But of course, even that isn’t the way a movie is meant to be seen. I wish people were going to be able to see this film on a big screen with great sound with a couple hundred other people in the audience with them. Movies are a communal experience. You can feel emotional shifts go through an audience as they watch a movie together and that really heightens the experience. We’ve had one public screening. We were the invitational feature at the Cape Fear Independent Film Festival in Wilmington, NC, where we shot the film. Premiering the film there was a great way to say thank you to all the people who worked on it. But the screening was open to the public and we had a sold out house, with a big percentage of the crowd that didn’t have anything to do with the film. So I think it was at least a semi-objective audience, and seeing it together really made it come alive. They seemed to have a really great time with it. I hope that same experience will translate to the living room. The theatrical experience seems to be teetering on the brink these days, but if we ever lose it, no matter how wonderful our home theaters might become, I think we’ll really be losing something important.

FOY: Any thoughts on the lawsuit Universal filed against The Asylum or are you not at liberty to discuss at the moment?

THUNDER: I can’t discuss the details of the lawsuit.

FOY: You mentioned that you first began with The Asylum penning their street racing film 200 MPH. How did you come to work for The Asylum?

THUNDER: I had known David Latt (one of the partners at the Asylum) for years, but had never been able to convince him to hire me. After he saw “Mutant Vampire Zombies From The ‘Hood!”, I guess he realized I could actually do what I’d been telling him I could do for all those years and he brought me into the Asylum family.

Director Thunder Levin Talks The Asylum's American WarshipsFOY: Let’s talk Mutant Vampire Zombies from the Hood!

THUNDER: Ironically, Mutant Vampire Zombies From The ‘Hood! came about as the result of a death. This was a little while after my epic sci-fi script “2176” had been optioned by Ron Shusett (Alien, Total Recall) and Daniel Alter (Hitman, The Apparition). They’d come pretty close to getting it set up, but in the end no one wanted to risk making a project that expensive that wasn’t based on a pre-existing property. So my collaborator on that, George Saunders, and I were feeling pretty down. Then a friend and filmmaker from San Francisco named Roger Saunders (no relation) told me that he’d finally put together the financing deal he’d been working on for ages and that he needed a script for an “urban horror film”. So George and I wrote a script pretty quickly (it was called “Restless Dead” at that point, but I always hated that title) and sent it off to him. And then we didn’t hear back. Finally, after my emails went unreturned for a while I called Roger to find out what was going on, and ended up leaving a message on his voice mail. The next day I was informed by his wife that Roger had suffered a massive heart attack and died! And this was a big strong guy in the prime of life! So that really stunned me. And it made me realize how much time I’d been wasting waiting for someone else to make one of my movies. The next day I called George and told him that we’d better make this film ourselves because we could be dead before you know it. So we wrote a business plan, solicited investors, raised $150K, hired C. Thomas Howell, and made the movie. It took a year to raise the money, two weeks to shoot, and a year to complete post production, working part time while I had a full time day job. I also had the good fortune to cast, and then become friends with, Johanna Watts, who went on to become the leading lady opposite Mario Van Peebles in American Warships, and now I can’t imagine making a movie without her!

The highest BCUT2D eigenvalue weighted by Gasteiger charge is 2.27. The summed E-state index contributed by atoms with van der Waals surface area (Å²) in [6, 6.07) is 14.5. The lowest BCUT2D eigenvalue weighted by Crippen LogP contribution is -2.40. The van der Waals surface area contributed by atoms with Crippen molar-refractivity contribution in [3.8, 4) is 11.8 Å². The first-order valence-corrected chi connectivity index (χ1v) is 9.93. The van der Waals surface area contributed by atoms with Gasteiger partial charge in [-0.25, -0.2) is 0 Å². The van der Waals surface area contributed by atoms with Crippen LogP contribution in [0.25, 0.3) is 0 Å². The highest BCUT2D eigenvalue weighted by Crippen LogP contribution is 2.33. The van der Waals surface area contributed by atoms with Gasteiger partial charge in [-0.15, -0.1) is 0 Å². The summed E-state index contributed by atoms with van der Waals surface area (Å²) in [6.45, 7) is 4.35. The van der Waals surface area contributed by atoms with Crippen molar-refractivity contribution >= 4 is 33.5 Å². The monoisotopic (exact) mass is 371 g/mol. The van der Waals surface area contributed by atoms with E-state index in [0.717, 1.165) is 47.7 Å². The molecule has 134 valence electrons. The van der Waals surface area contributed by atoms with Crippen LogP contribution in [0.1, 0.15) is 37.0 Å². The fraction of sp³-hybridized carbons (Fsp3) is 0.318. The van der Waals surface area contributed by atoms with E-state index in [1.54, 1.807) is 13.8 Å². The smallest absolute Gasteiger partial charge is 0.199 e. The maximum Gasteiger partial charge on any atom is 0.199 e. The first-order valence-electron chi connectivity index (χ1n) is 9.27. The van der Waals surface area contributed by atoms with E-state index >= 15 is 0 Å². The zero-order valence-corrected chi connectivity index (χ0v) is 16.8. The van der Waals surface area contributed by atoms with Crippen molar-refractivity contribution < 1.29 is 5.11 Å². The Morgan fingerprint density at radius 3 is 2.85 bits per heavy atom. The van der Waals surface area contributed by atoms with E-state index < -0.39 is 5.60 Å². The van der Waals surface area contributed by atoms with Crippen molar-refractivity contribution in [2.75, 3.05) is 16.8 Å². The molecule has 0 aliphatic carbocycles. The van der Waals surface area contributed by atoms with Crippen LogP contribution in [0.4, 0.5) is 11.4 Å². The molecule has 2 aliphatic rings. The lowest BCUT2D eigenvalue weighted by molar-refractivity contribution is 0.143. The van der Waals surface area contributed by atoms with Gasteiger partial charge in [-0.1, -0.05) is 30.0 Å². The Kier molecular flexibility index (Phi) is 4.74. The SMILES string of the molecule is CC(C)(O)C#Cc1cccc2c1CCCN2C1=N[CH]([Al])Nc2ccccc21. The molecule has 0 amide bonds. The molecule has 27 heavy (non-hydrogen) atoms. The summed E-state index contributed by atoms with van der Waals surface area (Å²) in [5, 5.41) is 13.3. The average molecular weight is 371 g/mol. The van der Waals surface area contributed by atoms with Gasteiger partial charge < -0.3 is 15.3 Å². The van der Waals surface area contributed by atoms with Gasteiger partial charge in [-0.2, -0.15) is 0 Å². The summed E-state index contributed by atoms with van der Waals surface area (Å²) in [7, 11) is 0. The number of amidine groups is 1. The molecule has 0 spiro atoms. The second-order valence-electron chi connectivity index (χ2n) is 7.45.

FOY: I understand you’ve been working in the film industry for around 20 years. In what capacity?

THUNDER: I started out as a Still Photographer for Roger Corman. That was actually a great learning experience because the still photographer is the one person on a set whose job it is to watch everything that’s going on. I remember the first day of production on Stripped To Kill II: Live Girls, Roger came to the set, took me aside, and said “Get lots of nude shots. That’s how we’ll sell the film!” Needless to say, I had fun on that movie! 😉

And there were a lot of talented people there who would go on to do big things in the industry. The Gaffer on that film was Janusz Kaminski, now Spielberg’s cinematographer. The Key Grip was Mauro Fiore who went on to win the Oscar for his cinematography on Avatar.

I also worked on Wizards of the Lost Kingdom II where I got to know Lana Clarkson. She was a real sweetheart. I’ll never understand why anyone would want to kill her.

I later went on to work as an editor, a screenwriter, and to direct a wide variety of (non-feature) projects before finally making MVZFTH!

FOY: Having worked with the legendary Roger Corman for whom working is often described as being better than actual film school, what, if anything, did you learn from the experience?

THUNDER: Working with Roger Corman was my first real experience on a professional film set. So while I might have learned how to direct (to a certain extent) at NYU, at Corman’s I learned how to make movies. And unlike the PA’s or grips who would have to concentrate on their own jobs and probably miss a lot of the other things going on, my job was to watch everything going on. So I feel like I was ideally positioned to absorb as much as possible. And of course working at that speed, you pick up a lot of helpful tips, like never lay dolly track for just one shot. And because my girlfriend at the time worked in the production office and the executive offices, I also got a look into all the behind-the-scenes political maneuvering that goes on.

FOY: Any news on your next project?

THUNDER: I am in the early stages of putting together a $5-$10 million action-thriller, with producer Greg Alpert, called Shadows Of The Jungle. It’s sort of a twist on a classic werewolf story, but takes place in the jungles of Guatemala and involves Mayan mythology and an ex-Navy SEAL.

I’m also still trying to make 2176 happen. That’s really my dream project, but since it would be an epic trilogy that would make Lord of the Rings look small in comparison, it’s going to take just the right producer to make it happen.

At the same time as all this, I’m also developing a couple of new projects for the Asylum. We’ll see which one happens first.

FOY: Final question. Who’s cooler? Mario Van Peebles or Carl Weathers?

THUNDER: That’s like asking who’s the greater god: Zeus or Jupiter? They are both gentlemen and actors of the highest caliber, and it was both an honor and a pleasure working with them.

Director Thunder Levin Talks The Asylum's American Warships

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  • The Woman In Black

    Hmmm. Since Zeus and Jupiter are just different names for the same god, is he saying Mario and Carl are the same people? LOL